The purported hacking of the American election was an excellent move for Russia. Creating chaos and sowing distrust for both America’s president-elect and the democratic foundation of the country have created an internally focused turmoil at a time of an international Russian power play.
Since the end of World War II, the United States and Russia have fought for dominance. Whether during the chill periods of the Cold War or the hot spells in Cuba, Vietnam, and Berlin, these two countries have been at each other’s throats for almost 80 years with a brief respite after the fall of the Soviet bloc.
Russia, under Putin’s leadership, has asserted itself as a global player during the last decade with several overt military actions reminiscent of typical American global intervention. Russia has invaded the Ukraine under the guise of supporting rebels. Russia supports Assad’s regime in Syria against the rebels, including continuous airstrikes in Aleppo, a major civilian city.
A less blatant example by Russia is its support of Iran’s nuclear program, an issue opposed by Israel, and for a long time, the US.
That being said, the next logical military step for Russia (Vladimir Putin is a military leader, of that there should be no doubt) is to target the primary foe, which both historically and currently is the US. An indirect direct attack (say, hacking in an election) is a smart choice.
Putin has made it clear that Russia supports Donald Trump. Donald Trump supports Putin. Whether or not the hacking of the Democratic National Committee was done in support of Trump or not, the fact that a major hacking occurred is the key.
Most hacking can be traced to a source of some sort. In this case, most agencies and companies involved in tracing the DNC hack believe key indicators within the coding, methodology, and other such items implicate Russian hacking groups, including some suspected of working with the Russian FSB.
According to Time, “Subsequent analyses by other private firms found other evidence that Russia was behind the hack. And as the attacks broadened over the course of the 2016 campaign to include the DCCC and the email of Hillary Clinton’s campaign chief, John Podesta, private firms found evidence linking the new hacks back to the DNC hack.”
With a hacking attack made on Trump’s opponent by a nation which favors Trump, the election results have been brought under serious questioning. This is the key to Russia’s strategy behind the hacking.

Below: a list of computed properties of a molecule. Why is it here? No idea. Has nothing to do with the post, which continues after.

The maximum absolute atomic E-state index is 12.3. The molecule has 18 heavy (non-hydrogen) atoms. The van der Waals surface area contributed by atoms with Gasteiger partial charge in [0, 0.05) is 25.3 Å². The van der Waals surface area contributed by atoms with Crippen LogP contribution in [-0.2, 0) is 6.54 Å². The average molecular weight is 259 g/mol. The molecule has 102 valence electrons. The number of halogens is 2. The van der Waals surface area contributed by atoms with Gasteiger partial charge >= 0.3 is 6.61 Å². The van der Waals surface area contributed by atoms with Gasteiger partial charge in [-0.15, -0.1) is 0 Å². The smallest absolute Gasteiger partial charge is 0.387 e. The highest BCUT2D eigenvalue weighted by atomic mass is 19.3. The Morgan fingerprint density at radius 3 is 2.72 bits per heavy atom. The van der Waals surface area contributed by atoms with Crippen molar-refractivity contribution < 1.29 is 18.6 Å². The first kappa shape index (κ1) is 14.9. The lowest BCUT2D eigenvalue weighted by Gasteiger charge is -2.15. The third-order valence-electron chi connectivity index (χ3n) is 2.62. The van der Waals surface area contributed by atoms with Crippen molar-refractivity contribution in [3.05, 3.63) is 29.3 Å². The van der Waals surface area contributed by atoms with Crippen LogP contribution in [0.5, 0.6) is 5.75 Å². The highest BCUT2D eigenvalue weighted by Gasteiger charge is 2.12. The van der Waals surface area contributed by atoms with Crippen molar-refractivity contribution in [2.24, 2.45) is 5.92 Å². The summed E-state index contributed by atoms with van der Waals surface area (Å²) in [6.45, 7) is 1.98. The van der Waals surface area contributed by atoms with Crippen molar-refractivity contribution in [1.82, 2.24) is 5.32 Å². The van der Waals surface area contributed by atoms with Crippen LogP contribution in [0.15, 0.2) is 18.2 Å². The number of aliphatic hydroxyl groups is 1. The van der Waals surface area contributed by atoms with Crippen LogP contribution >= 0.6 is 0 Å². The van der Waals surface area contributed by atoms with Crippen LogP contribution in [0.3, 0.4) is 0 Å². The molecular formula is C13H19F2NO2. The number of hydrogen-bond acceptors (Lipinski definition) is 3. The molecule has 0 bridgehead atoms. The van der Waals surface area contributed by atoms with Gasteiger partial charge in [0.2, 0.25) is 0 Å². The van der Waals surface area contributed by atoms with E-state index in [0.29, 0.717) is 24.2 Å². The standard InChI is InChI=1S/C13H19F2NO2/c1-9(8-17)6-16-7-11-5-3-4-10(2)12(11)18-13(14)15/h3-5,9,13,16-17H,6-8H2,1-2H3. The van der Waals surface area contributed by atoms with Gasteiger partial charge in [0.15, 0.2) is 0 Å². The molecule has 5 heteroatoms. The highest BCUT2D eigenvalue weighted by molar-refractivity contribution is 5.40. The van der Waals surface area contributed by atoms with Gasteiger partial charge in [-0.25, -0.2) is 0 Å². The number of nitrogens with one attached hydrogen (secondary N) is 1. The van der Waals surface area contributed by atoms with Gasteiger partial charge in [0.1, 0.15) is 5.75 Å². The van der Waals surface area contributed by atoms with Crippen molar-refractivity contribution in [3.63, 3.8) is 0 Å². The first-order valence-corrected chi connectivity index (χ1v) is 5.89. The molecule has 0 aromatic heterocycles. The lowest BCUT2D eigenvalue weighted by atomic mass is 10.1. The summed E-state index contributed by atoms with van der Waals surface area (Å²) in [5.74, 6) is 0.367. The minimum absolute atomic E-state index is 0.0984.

An interesting quote from the National Review stated, “The real debate is over whether the Russian meddling — which echoes similar meddling across Europe — was intended to get Trump elected or simply to erode confidence in the democratic process.”
America both loves and excels at fighting. Whether it be a social, political, or military venue, America loves to dive in and get dirty. American internal politics tend to be very heated, and the last several elections have been more and more divisive. Russia knows this.
By turning Americans against each other, by causing Americans to question democracy, the very foundation of American life, Russia hacking in an election has turned America’s focus inward and away from the horrors “out there.” The Russian hacking occurred in the most divisive election in decades. The suspicions thus planted, Russia has pulled a “look over there” stunt perfectly.
It matters less whether or not Russia actually hacked the DNC than whether or not Americans think a hotly contested election has been influenced by a pro-Trump group. Russia and its role Syria and Aleppo are less of an issue to most Americans than the idea that a hated candidate (both were) was elected due to a malevolent Russia hacking an already divisive presidential election.
Regardless of what the US does in response to the hacking, Russia will come out the winner. Russia has proved it can touch Americans where it counts the most, which is their freedom.
So what do you think of the Russian hacking? Did it influence the election enough to be cause for concern? Is it overblown hype by paranoid conspiracy theorists? Tell us your thoughts in the comments section below.
[Featured Image by Matthias Hangst/Getty Images]